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Movies That Rely On Faulty Science For Their Plots

Moviegoers love science fiction. You can classify most of the top 10 highest-grossing movies of all time as sci-fi. Given the genre's success, it should come as no surprise that Hollywood increasingly produces science fiction films—yet filmmakers often play loose with the facts for the sake of entertainment value. Many movies depend on dubious science to some extent, but others rely on huge errors to support their main premises.

Jurassic Park

It's impossible to clone dinosaurs using the method depicted in the Jurassic Park movie series. The first film explains that John Hammond's (Richard Attenborough) company, InGen, extracted dino DNA from blood contained in mosquitoes that were preserved in amber millions of years ago. While this makes for great science fiction, the unfortunate reality is that DNA degrades over time, and InGen couldn't have obtained any useful DNA from blood that's millions of years old. About the only thing the amber-encased mosquito would be good for is John Hammond's cool walking cane.


The Luc Besson action thriller Lucy propagates the myth that that human beings only use about 10 percent of their brains. The movie postulates that if we could unlock the remaining 90 percent, then we could develop fantastic abilities like Scarlett Johansson's titular character. Healthy humans actually use nearly 100 percent of their brain on functions ranging from memory to breathing. So where are our superpowers?


The post-apocalyptic film Waterworld (i.e., Max Max plus water) imagines a future in which the Earth's polar ice caps have melted and covered the planet in water. The movie explains that even the "Mile High City" of Denver, Colorado is now at the bottom of the ocean...which would be impossible, because even if all the ice on Earth melted, the oceans could only rise 216 feet, and Denver is more than 5,000 feet above sea level. While catastrophic, such an event could not inundate the Earth's entire landmass; this map from National Geographic more accurately shows what the planet would look like under these conditions. According to the map, there's some good news for residents of Pine Bluff, Arkansas: unchecked climate change will turn your house into beachfront real estate!

Alien: Resurrection

In Alien: Resurrection, military scientists create a clone of the late Ellen Ripley (Sigourney Weaver) who died at the end of Alien 3. Not only does this clone look like the original Ripley, but she also remembers her past. In case you were wondering, no—DNA does not transmit memories. A clone, when it comes to memory, is a blank slate at the time of birth. In addition, any Ripley clone would be significantly younger than Sigourney Weaver in 1997. Some might blame screenwriter Joss Whedon for these lapses, but he went on to create Firefly, so all is forgiven.


In Armageddon, an asteroid the size of Texas is 18 days away from colliding with Earth and destroying all life on the planet. The world's astronomers must have forgotten to take their Ritalin, because an asteroid that huge is visible for years beforehand. Also, the bomb that Bruce Willis and his team use to destroy the asteroid wouldn't have been powerful enough to accomplish the job. Still, all these plot holes aside, the worst thing about Armageddon is still that animal crackers scene between Ben Affleck and Liv Tyler.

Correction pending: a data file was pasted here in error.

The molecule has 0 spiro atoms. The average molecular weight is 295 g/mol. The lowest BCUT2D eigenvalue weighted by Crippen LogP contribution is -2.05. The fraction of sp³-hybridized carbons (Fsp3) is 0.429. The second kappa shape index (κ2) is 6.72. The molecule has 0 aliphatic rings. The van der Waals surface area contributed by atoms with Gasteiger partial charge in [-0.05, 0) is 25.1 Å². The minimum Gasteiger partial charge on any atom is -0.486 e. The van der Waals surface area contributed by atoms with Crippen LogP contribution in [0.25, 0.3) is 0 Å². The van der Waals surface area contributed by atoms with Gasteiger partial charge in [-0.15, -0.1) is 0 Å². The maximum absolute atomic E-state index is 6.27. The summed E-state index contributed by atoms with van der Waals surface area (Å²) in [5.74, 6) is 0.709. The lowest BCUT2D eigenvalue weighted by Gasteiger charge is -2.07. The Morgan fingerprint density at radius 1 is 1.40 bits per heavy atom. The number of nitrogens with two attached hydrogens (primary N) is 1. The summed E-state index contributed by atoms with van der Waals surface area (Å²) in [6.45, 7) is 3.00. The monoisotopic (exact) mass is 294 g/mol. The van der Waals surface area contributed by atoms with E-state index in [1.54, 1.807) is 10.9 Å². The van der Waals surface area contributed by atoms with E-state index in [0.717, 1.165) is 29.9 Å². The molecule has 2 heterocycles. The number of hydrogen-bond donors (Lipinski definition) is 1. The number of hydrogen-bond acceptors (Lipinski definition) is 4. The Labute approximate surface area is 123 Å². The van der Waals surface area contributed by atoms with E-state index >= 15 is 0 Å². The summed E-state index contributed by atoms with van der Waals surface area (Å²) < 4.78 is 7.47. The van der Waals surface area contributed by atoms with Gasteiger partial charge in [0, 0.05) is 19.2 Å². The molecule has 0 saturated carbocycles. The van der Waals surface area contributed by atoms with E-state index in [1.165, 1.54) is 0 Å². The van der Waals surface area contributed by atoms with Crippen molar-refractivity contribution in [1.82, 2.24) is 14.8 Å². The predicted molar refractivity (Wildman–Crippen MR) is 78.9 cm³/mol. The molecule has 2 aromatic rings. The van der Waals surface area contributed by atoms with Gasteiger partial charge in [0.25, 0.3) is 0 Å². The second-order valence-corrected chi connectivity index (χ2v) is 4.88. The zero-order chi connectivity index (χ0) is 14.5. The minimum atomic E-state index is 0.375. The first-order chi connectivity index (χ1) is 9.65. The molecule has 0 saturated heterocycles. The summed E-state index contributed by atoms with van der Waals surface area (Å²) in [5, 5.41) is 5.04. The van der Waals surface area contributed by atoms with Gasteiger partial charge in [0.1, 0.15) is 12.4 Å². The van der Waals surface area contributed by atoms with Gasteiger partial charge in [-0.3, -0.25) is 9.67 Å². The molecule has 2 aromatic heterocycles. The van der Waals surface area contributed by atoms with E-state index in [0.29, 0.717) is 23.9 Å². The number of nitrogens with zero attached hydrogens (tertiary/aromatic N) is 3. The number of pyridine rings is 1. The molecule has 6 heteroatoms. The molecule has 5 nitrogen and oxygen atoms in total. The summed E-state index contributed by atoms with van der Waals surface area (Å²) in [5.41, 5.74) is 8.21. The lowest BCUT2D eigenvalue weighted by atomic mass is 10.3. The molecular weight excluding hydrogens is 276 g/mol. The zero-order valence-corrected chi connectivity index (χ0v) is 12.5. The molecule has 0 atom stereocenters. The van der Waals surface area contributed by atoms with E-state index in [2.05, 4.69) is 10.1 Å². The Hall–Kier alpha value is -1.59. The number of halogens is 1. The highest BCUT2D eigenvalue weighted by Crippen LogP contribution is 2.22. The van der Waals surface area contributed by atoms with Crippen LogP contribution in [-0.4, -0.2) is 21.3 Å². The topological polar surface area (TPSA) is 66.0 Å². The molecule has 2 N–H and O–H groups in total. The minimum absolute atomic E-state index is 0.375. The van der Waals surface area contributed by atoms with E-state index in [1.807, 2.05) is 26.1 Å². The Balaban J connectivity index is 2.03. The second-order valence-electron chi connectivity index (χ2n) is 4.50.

The X-Men series incorrectly depicts evolution. A popular misconception is that evolution makes creatures better, as if there's some sort of end goal in mind, but this is only true in that certain traits may enable some members of a species to survive in a particular environment. Say, for example, a type of tree is driven to extinction due to a disease. Birds are now more likely to eat moths that relied on those trees for camouflage, yet some moths of the same species have a mutation that makes their coloration match trees that still exist. Thus, through natural selection, moths with that color become dominant, because they survive to pass that trait along to their offspring. Now, going back to X-Men: there are no environmental pressures that would cause a man's eyes to emit laser beams, turn him into a blue furball, or give him the ability to telekinetically control metal. The only factor causing those mutations is 20th Century Fox's financial sheet.

The Martian

In The Martian, astronaut Mark Watney (Matt Damon) is separated from his crewmates after a violent storm on Mars literally blows him away. The rest of the crew assumes he's dead and leaves, thus marooning Watney on the Red Planet. The problem? The Martian atmosphere is roughly one percent the density of Earth, which means it isn't possible for even the strongest winds on Mars to sweep a human away. The book's author, Andy Weir, even admitted that he exaggerated science in order to come up with a way to credibly strand Watney on the planet. But hey, we're still sure Watney would gladly take a ride on the Martian winds—and a piece of metal in his gut—over the alternative depicted in Total Recall.